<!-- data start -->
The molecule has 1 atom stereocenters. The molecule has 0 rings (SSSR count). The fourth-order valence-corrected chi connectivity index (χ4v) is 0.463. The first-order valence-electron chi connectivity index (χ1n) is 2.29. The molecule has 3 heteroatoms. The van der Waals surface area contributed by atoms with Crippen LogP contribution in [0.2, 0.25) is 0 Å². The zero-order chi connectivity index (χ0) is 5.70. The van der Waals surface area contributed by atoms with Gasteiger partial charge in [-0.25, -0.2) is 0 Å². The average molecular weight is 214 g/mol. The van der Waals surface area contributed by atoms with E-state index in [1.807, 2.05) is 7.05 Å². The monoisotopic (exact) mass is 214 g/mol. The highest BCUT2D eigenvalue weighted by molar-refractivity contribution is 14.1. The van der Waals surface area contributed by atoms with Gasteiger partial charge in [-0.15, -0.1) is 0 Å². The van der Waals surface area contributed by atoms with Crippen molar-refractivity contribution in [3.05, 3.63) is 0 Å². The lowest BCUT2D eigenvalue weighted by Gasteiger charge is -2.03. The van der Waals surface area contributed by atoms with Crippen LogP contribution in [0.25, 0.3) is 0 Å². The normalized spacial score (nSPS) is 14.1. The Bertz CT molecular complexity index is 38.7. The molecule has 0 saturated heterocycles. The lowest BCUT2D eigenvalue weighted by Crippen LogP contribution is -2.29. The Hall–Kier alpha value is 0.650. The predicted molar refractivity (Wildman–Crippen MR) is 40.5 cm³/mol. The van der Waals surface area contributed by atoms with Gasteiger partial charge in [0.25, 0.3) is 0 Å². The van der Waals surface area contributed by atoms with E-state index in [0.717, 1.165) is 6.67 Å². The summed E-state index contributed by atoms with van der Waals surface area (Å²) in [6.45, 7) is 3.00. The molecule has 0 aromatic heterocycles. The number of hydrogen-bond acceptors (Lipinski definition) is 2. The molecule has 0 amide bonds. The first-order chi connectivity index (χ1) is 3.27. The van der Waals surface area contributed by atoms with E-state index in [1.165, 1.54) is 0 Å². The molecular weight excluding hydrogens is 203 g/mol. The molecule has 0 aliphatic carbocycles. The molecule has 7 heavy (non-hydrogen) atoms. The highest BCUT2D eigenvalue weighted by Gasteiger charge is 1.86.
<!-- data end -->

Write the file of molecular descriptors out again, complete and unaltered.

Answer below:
The molecule has 1 atom stereocenters. The molecule has 0 rings (SSSR count). The fourth-order valence-corrected chi connectivity index (χ4v) is 0.463. The first-order valence-electron chi connectivity index (χ1n) is 2.29. The molecule has 3 heteroatoms. The van der Waals surface area contributed by atoms with Crippen LogP contribution in [0.2, 0.25) is 0 Å². The zero-order chi connectivity index (χ0) is 5.70. The van der Waals surface area contributed by atoms with Gasteiger partial charge in [-0.25, -0.2) is 0 Å². The average molecular weight is 214 g/mol. The van der Waals surface area contributed by atoms with E-state index in [1.807, 2.05) is 7.05 Å². The monoisotopic (exact) mass is 214 g/mol. The highest BCUT2D eigenvalue weighted by molar-refractivity contribution is 14.1. The van der Waals surface area contributed by atoms with Gasteiger partial charge in [-0.15, -0.1) is 0 Å². The van der Waals surface area contributed by atoms with Crippen molar-refractivity contribution in [3.05, 3.63) is 0 Å². The lowest BCUT2D eigenvalue weighted by Gasteiger charge is -2.03. The van der Waals surface area contributed by atoms with Crippen LogP contribution in [0.25, 0.3) is 0 Å². The normalized spacial score (nSPS) is 14.1. The Bertz CT molecular complexity index is 38.7. The molecule has 0 saturated heterocycles. The lowest BCUT2D eigenvalue weighted by Crippen LogP contribution is -2.29. The Hall–Kier alpha value is 0.650. The predicted molar refractivity (Wildman–Crippen MR) is 40.5 cm³/mol. The van der Waals surface area contributed by atoms with Gasteiger partial charge in [0.25, 0.3) is 0 Å². The van der Waals surface area contributed by atoms with E-state index in [0.717, 1.165) is 6.67 Å². The summed E-state index contributed by atoms with van der Waals surface area (Å²) in [6.45, 7) is 3.00. The molecule has 0 aromatic heterocycles. The number of hydrogen-bond acceptors (Lipinski definition) is 2. The molecule has 0 amide bonds. The first-order chi connectivity index (χ1) is 3.27. The van der Waals surface area contributed by atoms with E-state index in [1.165, 1.54) is 0 Å². The molecular weight excluding hydrogens is 203 g/mol. The molecule has 0 aliphatic carbocycles. The molecule has 7 heavy (non-hydrogen) atoms. The highest BCUT2D eigenvalue weighted by Gasteiger charge is 1.86.